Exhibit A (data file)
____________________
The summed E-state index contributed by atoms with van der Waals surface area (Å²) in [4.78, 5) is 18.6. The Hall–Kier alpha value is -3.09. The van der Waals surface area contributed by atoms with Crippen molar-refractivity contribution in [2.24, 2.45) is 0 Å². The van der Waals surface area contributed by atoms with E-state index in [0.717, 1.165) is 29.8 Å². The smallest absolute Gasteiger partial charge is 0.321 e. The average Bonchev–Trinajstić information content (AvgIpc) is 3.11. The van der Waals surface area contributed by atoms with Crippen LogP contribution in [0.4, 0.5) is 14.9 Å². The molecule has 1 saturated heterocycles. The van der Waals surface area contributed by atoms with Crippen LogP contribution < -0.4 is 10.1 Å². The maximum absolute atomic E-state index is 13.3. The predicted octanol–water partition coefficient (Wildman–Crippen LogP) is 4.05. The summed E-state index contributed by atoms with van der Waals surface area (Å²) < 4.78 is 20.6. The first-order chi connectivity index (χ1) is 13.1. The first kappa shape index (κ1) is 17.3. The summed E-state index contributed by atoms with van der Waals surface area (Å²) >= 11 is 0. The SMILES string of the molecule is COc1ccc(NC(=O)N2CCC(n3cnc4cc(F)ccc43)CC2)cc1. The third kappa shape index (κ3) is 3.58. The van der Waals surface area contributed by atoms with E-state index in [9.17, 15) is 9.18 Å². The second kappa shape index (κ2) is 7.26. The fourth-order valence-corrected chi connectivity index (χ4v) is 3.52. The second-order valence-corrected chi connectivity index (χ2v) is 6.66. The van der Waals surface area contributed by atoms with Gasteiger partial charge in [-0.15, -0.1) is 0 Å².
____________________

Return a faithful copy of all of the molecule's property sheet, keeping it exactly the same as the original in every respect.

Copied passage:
The summed E-state index contributed by atoms with van der Waals surface area (Å²) in [4.78, 5) is 18.6. The Hall–Kier alpha value is -3.09. The van der Waals surface area contributed by atoms with Crippen molar-refractivity contribution in [2.24, 2.45) is 0 Å². The van der Waals surface area contributed by atoms with E-state index in [0.717, 1.165) is 29.8 Å². The smallest absolute Gasteiger partial charge is 0.321 e. The average Bonchev–Trinajstić information content (AvgIpc) is 3.11. The van der Waals surface area contributed by atoms with Crippen LogP contribution in [0.4, 0.5) is 14.9 Å². The molecule has 1 saturated heterocycles. The van der Waals surface area contributed by atoms with Crippen LogP contribution < -0.4 is 10.1 Å². The maximum absolute atomic E-state index is 13.3. The predicted octanol–water partition coefficient (Wildman–Crippen LogP) is 4.05. The summed E-state index contributed by atoms with van der Waals surface area (Å²) < 4.78 is 20.6. The first-order chi connectivity index (χ1) is 13.1. The first kappa shape index (κ1) is 17.3. The summed E-state index contributed by atoms with van der Waals surface area (Å²) >= 11 is 0. The SMILES string of the molecule is COc1ccc(NC(=O)N2CCC(n3cnc4cc(F)ccc43)CC2)cc1. The third kappa shape index (κ3) is 3.58. The van der Waals surface area contributed by atoms with E-state index in [9.17, 15) is 9.18 Å². The second kappa shape index (κ2) is 7.26. The fourth-order valence-corrected chi connectivity index (χ4v) is 3.52. The second-order valence-corrected chi connectivity index (χ2v) is 6.66. The van der Waals surface area contributed by atoms with Gasteiger partial charge in [-0.15, -0.1) is 0 Å².